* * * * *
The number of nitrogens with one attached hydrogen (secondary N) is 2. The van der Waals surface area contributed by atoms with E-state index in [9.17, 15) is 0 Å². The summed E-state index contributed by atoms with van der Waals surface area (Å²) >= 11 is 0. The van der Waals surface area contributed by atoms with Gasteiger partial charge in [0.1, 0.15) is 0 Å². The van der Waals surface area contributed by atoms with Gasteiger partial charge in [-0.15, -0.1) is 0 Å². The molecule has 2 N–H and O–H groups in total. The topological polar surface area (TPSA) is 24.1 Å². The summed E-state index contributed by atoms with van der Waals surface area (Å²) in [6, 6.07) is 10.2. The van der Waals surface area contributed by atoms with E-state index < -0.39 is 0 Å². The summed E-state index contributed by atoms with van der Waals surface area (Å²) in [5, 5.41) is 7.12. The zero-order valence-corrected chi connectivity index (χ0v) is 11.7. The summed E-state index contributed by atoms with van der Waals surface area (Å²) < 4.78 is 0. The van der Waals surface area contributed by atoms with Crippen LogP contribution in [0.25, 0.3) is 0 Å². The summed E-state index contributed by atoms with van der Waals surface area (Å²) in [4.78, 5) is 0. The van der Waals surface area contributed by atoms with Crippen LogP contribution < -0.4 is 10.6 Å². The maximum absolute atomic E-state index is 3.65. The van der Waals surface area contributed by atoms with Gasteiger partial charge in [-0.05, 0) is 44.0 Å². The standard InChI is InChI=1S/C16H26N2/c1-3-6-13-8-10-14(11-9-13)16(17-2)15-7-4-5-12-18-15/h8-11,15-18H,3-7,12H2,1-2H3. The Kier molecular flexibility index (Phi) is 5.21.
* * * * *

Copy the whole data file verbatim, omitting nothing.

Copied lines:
The number of nitrogens with one attached hydrogen (secondary N) is 2. The van der Waals surface area contributed by atoms with E-state index in [9.17, 15) is 0 Å². The summed E-state index contributed by atoms with van der Waals surface area (Å²) >= 11 is 0. The van der Waals surface area contributed by atoms with Gasteiger partial charge in [0.1, 0.15) is 0 Å². The van der Waals surface area contributed by atoms with Gasteiger partial charge in [-0.15, -0.1) is 0 Å². The molecule has 2 N–H and O–H groups in total. The topological polar surface area (TPSA) is 24.1 Å². The summed E-state index contributed by atoms with van der Waals surface area (Å²) in [6, 6.07) is 10.2. The van der Waals surface area contributed by atoms with E-state index < -0.39 is 0 Å². The summed E-state index contributed by atoms with van der Waals surface area (Å²) in [5, 5.41) is 7.12. The zero-order valence-corrected chi connectivity index (χ0v) is 11.7. The summed E-state index contributed by atoms with van der Waals surface area (Å²) < 4.78 is 0. The van der Waals surface area contributed by atoms with Crippen LogP contribution in [0.25, 0.3) is 0 Å². The summed E-state index contributed by atoms with van der Waals surface area (Å²) in [4.78, 5) is 0. The van der Waals surface area contributed by atoms with Crippen LogP contribution < -0.4 is 10.6 Å². The maximum absolute atomic E-state index is 3.65. The van der Waals surface area contributed by atoms with Gasteiger partial charge in [-0.05, 0) is 44.0 Å². The standard InChI is InChI=1S/C16H26N2/c1-3-6-13-8-10-14(11-9-13)16(17-2)15-7-4-5-12-18-15/h8-11,15-18H,3-7,12H2,1-2H3. The Kier molecular flexibility index (Phi) is 5.21.